A propos the ongoing symposium on why people become Orthodox, R. Shlomo Aviner writes the following theoretical analysis in his message on this week's Torah portion (link):
Maran (our revered teacher) Ha-Rav Kook clarifies this question in his book "Eder Yakar." He asks: what causes heresy? He provides two answers, one a standard explanation and one that is unusual. The first is that the development of science is to blame. This is what is called "Scientific Heresy." There appears to be contradictions between the scientific description of the world and the religious description. Since people learn and rely on science, faith suffers. We will not discuss the question of who decided that such contradictions exist. It is enough for us to understand that these contradictions are imaginary and stem from a surface understanding of both science and faith. If one examines in depth, he can see that they work together.
Click here to read moreMaran Ha-Rav Kook’s second reason is what is called "Ethical Heresy." Contemporary man, armed with a critical sense, sees that the daily life of religious people is not so ethical. He therefore decides that religion lacks any benefit and that he can be an upright and ethical person outside of religion just as within religion, and actually even more so. We cannot respond to this problem because there is simply no answer. It is the greatest desecration of Hashem's Name.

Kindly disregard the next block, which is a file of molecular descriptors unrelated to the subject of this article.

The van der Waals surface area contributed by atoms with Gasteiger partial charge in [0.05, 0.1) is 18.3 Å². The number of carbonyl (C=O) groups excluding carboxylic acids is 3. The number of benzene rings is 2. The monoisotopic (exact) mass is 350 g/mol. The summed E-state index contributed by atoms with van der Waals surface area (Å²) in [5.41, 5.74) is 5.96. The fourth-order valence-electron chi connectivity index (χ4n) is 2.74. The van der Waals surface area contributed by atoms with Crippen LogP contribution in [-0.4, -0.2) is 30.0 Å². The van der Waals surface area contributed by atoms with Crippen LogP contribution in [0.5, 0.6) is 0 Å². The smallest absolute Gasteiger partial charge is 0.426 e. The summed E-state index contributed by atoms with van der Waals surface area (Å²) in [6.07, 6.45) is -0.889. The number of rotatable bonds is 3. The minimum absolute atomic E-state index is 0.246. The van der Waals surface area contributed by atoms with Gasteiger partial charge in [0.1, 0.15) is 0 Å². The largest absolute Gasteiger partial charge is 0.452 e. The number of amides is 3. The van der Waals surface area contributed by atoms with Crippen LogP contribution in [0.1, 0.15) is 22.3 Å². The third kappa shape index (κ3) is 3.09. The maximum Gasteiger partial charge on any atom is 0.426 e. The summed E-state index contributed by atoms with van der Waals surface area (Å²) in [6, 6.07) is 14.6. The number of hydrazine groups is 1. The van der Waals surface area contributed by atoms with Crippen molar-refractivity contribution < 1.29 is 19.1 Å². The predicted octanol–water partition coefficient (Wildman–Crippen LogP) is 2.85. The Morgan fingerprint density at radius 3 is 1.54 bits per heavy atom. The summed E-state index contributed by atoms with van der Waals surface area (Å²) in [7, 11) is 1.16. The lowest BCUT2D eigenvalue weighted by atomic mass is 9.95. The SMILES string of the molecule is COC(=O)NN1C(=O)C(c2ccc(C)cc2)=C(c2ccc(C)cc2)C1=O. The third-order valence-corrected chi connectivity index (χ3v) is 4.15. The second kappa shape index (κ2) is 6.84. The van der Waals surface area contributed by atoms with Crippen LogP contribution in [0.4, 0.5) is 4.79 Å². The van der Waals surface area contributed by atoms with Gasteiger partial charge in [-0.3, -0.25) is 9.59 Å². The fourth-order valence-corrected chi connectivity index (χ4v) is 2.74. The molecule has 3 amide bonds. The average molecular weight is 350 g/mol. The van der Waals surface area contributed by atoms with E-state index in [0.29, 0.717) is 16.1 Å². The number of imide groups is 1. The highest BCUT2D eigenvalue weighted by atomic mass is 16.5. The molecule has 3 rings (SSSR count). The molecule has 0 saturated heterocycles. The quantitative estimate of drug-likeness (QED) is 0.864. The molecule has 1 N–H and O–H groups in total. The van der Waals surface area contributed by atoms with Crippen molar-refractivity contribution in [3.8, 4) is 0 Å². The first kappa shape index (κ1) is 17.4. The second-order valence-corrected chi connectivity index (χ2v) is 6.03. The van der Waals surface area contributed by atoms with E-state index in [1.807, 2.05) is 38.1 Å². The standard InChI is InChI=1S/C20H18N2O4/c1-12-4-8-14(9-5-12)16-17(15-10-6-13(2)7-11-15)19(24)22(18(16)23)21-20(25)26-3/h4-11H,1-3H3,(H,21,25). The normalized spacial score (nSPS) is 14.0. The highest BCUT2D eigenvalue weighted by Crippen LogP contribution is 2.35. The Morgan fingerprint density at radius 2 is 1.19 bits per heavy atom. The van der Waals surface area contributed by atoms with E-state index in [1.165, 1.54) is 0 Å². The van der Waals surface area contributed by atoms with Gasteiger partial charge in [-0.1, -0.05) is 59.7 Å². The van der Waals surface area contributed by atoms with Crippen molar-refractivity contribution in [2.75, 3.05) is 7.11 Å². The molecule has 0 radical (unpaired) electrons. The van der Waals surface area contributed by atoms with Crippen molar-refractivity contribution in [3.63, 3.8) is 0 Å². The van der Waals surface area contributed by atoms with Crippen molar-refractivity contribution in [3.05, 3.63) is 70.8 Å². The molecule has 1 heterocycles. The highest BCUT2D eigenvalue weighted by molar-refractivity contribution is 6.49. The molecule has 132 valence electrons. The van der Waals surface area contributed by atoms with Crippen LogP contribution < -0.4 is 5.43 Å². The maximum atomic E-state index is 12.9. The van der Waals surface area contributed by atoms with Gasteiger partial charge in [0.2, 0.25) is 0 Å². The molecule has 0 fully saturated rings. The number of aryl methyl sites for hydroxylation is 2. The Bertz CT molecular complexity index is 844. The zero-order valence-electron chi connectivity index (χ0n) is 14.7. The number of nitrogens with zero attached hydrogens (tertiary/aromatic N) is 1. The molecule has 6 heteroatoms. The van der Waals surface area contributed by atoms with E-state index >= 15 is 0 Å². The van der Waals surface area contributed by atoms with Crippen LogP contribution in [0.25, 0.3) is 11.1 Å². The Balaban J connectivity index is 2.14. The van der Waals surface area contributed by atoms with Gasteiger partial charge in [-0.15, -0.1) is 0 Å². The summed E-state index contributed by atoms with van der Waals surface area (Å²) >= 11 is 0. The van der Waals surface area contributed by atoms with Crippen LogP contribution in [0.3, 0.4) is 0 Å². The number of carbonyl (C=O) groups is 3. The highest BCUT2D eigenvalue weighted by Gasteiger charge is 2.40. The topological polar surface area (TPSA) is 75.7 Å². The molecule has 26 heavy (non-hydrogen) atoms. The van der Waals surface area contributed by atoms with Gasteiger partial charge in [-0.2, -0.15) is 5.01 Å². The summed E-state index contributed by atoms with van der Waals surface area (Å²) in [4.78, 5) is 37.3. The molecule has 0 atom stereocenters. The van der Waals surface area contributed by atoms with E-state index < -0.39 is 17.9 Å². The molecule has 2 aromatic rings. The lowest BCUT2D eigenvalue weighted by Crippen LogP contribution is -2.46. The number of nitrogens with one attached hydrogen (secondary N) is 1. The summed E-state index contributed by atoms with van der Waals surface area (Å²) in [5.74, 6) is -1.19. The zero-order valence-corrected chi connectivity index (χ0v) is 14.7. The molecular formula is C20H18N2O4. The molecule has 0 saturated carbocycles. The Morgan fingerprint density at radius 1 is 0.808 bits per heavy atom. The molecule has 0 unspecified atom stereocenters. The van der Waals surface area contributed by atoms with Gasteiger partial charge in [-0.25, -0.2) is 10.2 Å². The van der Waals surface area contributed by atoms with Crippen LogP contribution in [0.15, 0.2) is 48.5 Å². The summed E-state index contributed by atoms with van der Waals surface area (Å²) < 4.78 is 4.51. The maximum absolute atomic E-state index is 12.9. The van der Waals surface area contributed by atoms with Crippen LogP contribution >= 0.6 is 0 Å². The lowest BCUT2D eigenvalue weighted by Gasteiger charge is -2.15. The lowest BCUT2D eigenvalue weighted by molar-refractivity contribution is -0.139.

Truth be told, this answer of Maran Ha-Rav Kook is not new at all. It is mentioned by our Holy Rabbis in the Gemara in Yoma (86a). They say that if a person learns Torah, but he is not careful about how he speaks – he insults and speaks ill of others, he is not honest in his business practices – he deceives and lies, people will say: "Woe is the person who learns Torah. Woe is his father who taught him Torah. Woe is his Rabbi who taught him Torah. See how corrupt are the ways and how ugly are the acts of this person who has learned Torah." As a result, Hashem's Name is desecrated.
So how do we deal with this terrible problem?!
We also know the way to help others repent: increase sanctification of Hashem's Name. The same Gemara explains: If, however, a person learns Torah and he speaks pleasantly, and he is honest in his business practices – he pays his obligations and does so on time, people will say: "Praiseworthy is the person who learns Torah. Praiseworthy is his father who taught him Torah. Praiseworthy is his Rabbi who taught him Torah. See how pleasant are the ways and how sweet are the actions of this person who learns Torah." We understand: we do not get others to repent, but bring ourselves to integrity, truth, good relations with other people and good character traits. The Gemara (ibid.) tells us that through this we sanctify Hashem's Name as it says, "You Israel, I am praised through you" (Yeshayahu 49:3).
Almost all of those who repent and become observant are not the fruit of some front-line, explanatory onslaught, but the fruit of a meeting with holy people living in their lives.